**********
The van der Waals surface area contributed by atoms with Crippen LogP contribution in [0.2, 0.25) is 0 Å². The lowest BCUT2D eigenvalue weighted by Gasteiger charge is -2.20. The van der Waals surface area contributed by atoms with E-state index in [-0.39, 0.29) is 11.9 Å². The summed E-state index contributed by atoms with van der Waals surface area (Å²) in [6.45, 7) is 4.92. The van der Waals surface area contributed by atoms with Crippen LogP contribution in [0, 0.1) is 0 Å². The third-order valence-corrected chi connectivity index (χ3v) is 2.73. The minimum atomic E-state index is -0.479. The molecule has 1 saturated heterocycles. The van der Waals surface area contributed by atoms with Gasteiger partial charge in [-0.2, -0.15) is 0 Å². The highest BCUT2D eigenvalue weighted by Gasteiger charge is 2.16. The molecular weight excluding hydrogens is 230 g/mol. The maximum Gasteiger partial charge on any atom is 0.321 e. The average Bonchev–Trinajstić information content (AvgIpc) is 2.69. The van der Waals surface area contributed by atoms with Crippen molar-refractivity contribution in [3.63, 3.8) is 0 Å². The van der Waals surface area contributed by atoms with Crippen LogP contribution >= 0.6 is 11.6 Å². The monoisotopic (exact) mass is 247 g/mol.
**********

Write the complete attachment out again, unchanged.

The van der Waals surface area contributed by atoms with Crippen LogP contribution in [0.2, 0.25) is 0 Å². The lowest BCUT2D eigenvalue weighted by Gasteiger charge is -2.20. The van der Waals surface area contributed by atoms with E-state index in [-0.39, 0.29) is 11.9 Å². The summed E-state index contributed by atoms with van der Waals surface area (Å²) in [6.45, 7) is 4.92. The van der Waals surface area contributed by atoms with Crippen LogP contribution in [0, 0.1) is 0 Å². The third-order valence-corrected chi connectivity index (χ3v) is 2.73. The minimum atomic E-state index is -0.479. The molecule has 1 saturated heterocycles. The van der Waals surface area contributed by atoms with Gasteiger partial charge in [-0.2, -0.15) is 0 Å². The highest BCUT2D eigenvalue weighted by Gasteiger charge is 2.16. The molecular weight excluding hydrogens is 230 g/mol. The maximum Gasteiger partial charge on any atom is 0.321 e. The average Bonchev–Trinajstić information content (AvgIpc) is 2.69. The van der Waals surface area contributed by atoms with Crippen molar-refractivity contribution in [3.63, 3.8) is 0 Å². The van der Waals surface area contributed by atoms with Crippen LogP contribution >= 0.6 is 11.6 Å². The monoisotopic (exact) mass is 247 g/mol.